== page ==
However, cotton waste other than comber waste is subject to an agricultural quota as provided for in subheading 9904.30.50, Subchapter IV, Chapter 99, HTSUSA. This includes card strips made from cotton having a staple length under 30.1625 mm (1 3/16 inches), lap waste, sliver waste and roving waste. Cotton waste from the United Kingdom imported during the twelve month period beginning September 20th in any year may not be entered for consumption if it exceeds the aggregate quantity specified in subheading 9904.30.50. The quota for cotton waste of UK origin is 653,695 kilograms of which 23,934 kilograms had been utilized as of April 5, 1991. The quota on cotton comber waste was suspended indefinitely pursuant to Presidential Proclamation 6228 dated November 13, 1990, 55 Fed. Reg. 47,835.


The country of origin of the cotton waste fibers at issue is the United Kingdom.

The cotton waste is classifiable in subheading 5202.99.0010, HTSUSA, under the provision for cotton waste, other, provided for in subheading 9904.30.50; or, in subheading 5202.99.0090, HTSUSA, under the provision for cotton waste, other, other. Cotton waste classifiable in both of these subheadings may be entered free of duty; however, cotton waste of subheading 5202.99.0010 is subject to quota as provided for in subheading 9904.30.50, HTSUSA.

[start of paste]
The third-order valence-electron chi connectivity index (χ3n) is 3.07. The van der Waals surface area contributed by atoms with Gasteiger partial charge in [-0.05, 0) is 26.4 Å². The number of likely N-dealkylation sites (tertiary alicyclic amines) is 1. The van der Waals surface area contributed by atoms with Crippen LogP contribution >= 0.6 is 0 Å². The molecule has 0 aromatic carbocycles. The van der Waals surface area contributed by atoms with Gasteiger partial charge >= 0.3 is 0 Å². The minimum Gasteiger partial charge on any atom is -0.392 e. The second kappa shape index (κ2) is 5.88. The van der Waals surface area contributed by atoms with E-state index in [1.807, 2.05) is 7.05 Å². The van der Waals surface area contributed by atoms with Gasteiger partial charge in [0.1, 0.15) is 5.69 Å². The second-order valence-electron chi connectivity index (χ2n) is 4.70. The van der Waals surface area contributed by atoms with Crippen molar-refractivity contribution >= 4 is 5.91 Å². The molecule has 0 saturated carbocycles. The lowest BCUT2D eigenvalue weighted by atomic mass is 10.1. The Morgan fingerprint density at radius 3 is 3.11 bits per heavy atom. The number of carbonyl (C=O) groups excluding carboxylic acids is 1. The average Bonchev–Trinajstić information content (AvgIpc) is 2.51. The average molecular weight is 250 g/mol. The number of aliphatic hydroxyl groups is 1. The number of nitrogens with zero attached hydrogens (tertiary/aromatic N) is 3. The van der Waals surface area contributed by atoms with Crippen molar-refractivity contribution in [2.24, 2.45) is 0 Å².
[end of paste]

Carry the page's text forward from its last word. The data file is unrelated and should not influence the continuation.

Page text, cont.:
Due to the changeable nature of the statistical annotation (the ninth and tenth digits of the classification) and the restraint (quota/visa) categories, your importer should contact their local Customs office prior to importation of this merchandise to determine the current status of any import restraints or requirements.

The holding in this ruling applies only to the specific factual situation and merchandise identified in the ruling request. This position is clearly set forth in section 177.9(b)(1), Customs Regulations (19 CFR 177.9(b)(1)). This section states that a ruling letter is issued on the assumption that all of the information furnished in connection with the ruling request and incorporated in the ruling letter, either directly, by reference, or by implication, is accurate and complete in every material respect. Should it subsequently be determined that the information furnished is not complete and does not comply with 19 CFR 177.9(b)(1), the ruling will be subject to modification or revocation. In the event there is a change in the facts previously furnished this may affect the determination of country of origin. In such a case, it is recommended that a new ruling request be submitted in accordance with section 177.2, Customs Regulations (19 CFR 177.2).